What is product discovery and why is it more than a buzzword?

It doesn’t matter how pretty or easy to use your software program is. Without offering value to users, it’s unlikely to make it off the starting blocks. Usability doesn’t breed utility. This is what makes product discovery so much more than a buzzword.

Product discovery is a core process when coming up with a new product idea. Yet with so much emphasis placed on usability, lean start-ups and minimum viable products, product discovery is all too often overlooked.

We think it’s time to change that. So, what is product discovery, and why is it such an important step in your product development process?

What is product discovery?

Product discovery refers to the process of determining the market need for your product idea. That is, it answers the ‘what should we build’ question. It’s a key part of idea generation, yet it’s often overlooked.

When deciding what to build, the temptation is to put too much emphasis on usability (how easy it is to use a product). This means that not enough emphasis goes to utility (how useful the product is). The result is a multitude of applications, tools and products that, while easy to use, have no real reason to exist.

So, what is product discovery? It’s a way to make sure the product you want to build is useful. It ensures that your program solves a real need or smooths an existing pain point. It’s evidence that shows you aren’t falling foul of incorrect assumptions about consumer needs and desires. 

Why is product discovery important?

When answering the ‘what is product discovery’ question, it’s worth explaining why it’s so important. 

Without gathering evidence that a solution has market value, companies risk wasting time building products that nobody wants or needs. The idea sounds like a good one, so the development team sets off coding and designing. All before validating that the product is something that consumers want or need.

As the program and its developers enter further and further down the rabbit hole, these teams fall prey to the sunk cost fallacy. Even when they realise that the program isn’t useful, they dig deeper, developing more and spending more to try to fix the product, code or feature set. Because they don’t have value, many of these products never strike gold.

With a solid product discovery process integrated into your project strategy, you avoid wasting time on dead-end products and features. When it’s a step left neglected, meanwhile, the result is a rise in useable — yet ultimately useless — programs and products. It’s wasted resources and lost time.

When should you complete it?

Product discovery is a step that should happen before you develop your MVP, right at the start of your project. This step should be a core part of your decision process when deciding what your product is going to be.

What is product discovery, then? It’s one of the first steps you should take when starting a new project. But this step shouldn’t start and end in the initial planning phase of your project. Rather, product discovery should take the form of an ongoing review.

As you develop a software product, you’ll begin to learn more about it. It might be that you learn more about the code in question, the problem you’re solving or other technology available. You might find more suitable features or a better course of action.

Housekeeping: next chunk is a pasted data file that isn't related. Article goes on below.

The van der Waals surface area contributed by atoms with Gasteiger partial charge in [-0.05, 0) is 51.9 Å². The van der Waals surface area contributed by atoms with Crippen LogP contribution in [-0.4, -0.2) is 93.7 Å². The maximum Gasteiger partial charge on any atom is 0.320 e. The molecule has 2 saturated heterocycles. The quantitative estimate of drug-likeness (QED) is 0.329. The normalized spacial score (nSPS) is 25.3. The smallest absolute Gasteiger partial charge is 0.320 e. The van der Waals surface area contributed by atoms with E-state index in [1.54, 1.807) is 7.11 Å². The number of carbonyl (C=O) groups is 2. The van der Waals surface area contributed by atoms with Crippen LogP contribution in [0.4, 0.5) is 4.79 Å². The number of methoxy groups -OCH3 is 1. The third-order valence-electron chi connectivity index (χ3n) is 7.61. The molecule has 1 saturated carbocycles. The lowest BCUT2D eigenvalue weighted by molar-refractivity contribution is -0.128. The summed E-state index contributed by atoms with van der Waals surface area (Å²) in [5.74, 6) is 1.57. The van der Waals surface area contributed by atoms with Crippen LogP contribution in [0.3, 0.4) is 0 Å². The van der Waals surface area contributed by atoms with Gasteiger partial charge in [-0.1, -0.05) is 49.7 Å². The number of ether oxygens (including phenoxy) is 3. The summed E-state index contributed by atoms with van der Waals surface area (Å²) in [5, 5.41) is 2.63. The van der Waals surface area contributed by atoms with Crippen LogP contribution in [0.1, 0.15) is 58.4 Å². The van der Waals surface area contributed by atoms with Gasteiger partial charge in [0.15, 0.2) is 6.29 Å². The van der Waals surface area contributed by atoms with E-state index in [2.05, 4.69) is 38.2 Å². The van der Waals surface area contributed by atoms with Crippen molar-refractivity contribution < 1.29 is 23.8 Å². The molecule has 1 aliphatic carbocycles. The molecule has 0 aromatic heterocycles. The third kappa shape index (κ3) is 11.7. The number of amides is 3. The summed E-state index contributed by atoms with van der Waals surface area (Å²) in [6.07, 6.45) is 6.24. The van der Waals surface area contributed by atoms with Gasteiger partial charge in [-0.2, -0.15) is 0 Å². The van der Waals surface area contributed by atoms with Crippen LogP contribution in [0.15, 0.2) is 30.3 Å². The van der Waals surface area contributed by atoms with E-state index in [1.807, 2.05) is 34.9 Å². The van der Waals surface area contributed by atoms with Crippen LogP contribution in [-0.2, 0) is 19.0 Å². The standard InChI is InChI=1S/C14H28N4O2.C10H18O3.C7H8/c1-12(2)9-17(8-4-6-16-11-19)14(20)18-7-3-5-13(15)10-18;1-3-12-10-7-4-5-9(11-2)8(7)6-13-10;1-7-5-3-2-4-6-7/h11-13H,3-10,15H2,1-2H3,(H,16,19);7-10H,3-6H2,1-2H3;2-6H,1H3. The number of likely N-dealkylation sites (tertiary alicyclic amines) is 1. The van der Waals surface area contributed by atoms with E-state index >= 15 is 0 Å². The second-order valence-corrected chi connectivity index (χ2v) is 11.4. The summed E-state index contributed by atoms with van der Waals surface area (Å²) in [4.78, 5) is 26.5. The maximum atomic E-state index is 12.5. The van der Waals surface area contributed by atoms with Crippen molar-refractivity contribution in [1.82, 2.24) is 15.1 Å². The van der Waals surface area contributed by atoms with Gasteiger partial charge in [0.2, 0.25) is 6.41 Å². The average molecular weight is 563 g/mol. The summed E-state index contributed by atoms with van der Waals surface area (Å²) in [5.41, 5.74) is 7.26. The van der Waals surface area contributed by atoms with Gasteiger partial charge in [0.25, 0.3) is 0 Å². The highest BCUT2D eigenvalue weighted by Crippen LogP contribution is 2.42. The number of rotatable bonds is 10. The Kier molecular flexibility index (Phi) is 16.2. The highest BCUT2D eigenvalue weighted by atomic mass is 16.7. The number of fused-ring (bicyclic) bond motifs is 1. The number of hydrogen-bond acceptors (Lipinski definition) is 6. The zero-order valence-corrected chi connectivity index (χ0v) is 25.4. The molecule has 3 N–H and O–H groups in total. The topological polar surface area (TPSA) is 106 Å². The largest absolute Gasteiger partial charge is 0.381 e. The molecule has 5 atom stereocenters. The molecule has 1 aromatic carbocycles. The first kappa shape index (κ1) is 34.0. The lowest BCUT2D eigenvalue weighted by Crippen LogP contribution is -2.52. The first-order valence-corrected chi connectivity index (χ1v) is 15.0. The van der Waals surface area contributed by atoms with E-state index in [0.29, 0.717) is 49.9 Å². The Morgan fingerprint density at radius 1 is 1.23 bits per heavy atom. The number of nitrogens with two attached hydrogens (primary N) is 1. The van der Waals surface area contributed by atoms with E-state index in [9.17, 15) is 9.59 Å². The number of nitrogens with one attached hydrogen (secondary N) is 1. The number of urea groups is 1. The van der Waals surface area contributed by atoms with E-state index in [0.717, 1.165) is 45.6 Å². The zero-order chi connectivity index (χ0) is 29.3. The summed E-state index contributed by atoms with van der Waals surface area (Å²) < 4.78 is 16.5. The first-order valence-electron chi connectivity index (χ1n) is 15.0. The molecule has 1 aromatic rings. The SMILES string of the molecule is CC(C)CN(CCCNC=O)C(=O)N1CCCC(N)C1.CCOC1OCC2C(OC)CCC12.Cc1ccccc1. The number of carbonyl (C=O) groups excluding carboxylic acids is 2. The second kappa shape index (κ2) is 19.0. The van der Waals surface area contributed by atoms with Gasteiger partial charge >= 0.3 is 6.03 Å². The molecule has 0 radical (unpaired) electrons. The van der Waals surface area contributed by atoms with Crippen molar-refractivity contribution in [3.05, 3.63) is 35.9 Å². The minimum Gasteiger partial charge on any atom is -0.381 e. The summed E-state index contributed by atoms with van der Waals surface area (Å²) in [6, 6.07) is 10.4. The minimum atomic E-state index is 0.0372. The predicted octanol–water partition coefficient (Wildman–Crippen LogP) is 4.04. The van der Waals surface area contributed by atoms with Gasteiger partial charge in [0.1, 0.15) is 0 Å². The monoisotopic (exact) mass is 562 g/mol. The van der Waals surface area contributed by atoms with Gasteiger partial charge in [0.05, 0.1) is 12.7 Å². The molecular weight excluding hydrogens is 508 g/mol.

In this way, the answer to the ‘what is product discovery’ question is that it’s about both building the right product and building the product right.

Tips for conducting product discovery

Conducting product discovery effectively means questioning every part of the project before you start developing. So, you might consider questions such as:

  • What problems are we solving?

Determining what product to build is about identifying opportunities to fix problems. So, start by identifying the problems or pain points that you want to solve. Once you’ve identified that problem, focus on it (not the solution).

This means that you need to cultivate as much understanding about the goal you want to achieve as possible. This helps you be open to new information and perspectives. So, if another product idea that better solves the problem in question is found, you can recognise it.

  • What kind of customers does this project target?

If you’ve found a problem, question who suffers from it. These are your potential customers. With this, you can start to write user stories. This helps you get an idea of who your product is valuable to.

  • What makes for a good solution to the problem?

User stories can also give you an insight into the features and functions that your target market most want solving. When focusing on the problem you’re solving, you might find several ways you could solve it. So, you need to consider how you’ll tell which solution will most benefit your future customers.

Confirming value

It’s easy in the product development phase to fall in love with a given solution. Or to lose sight of the end user. When this happens, it’s possible to end up with a product that no one needs.

Bringing product discovery into the forefront during the development process means focusing on the problem you want to solve. It means not wasting time on extraneous features, or products with no value to consumers.

So, have you considered the product discovery step in your project?

Useful links

Is your software idea worth developing?

The sunk-cost fallacy: is your code worth the effort?

What is a user story, and why should you be writing them?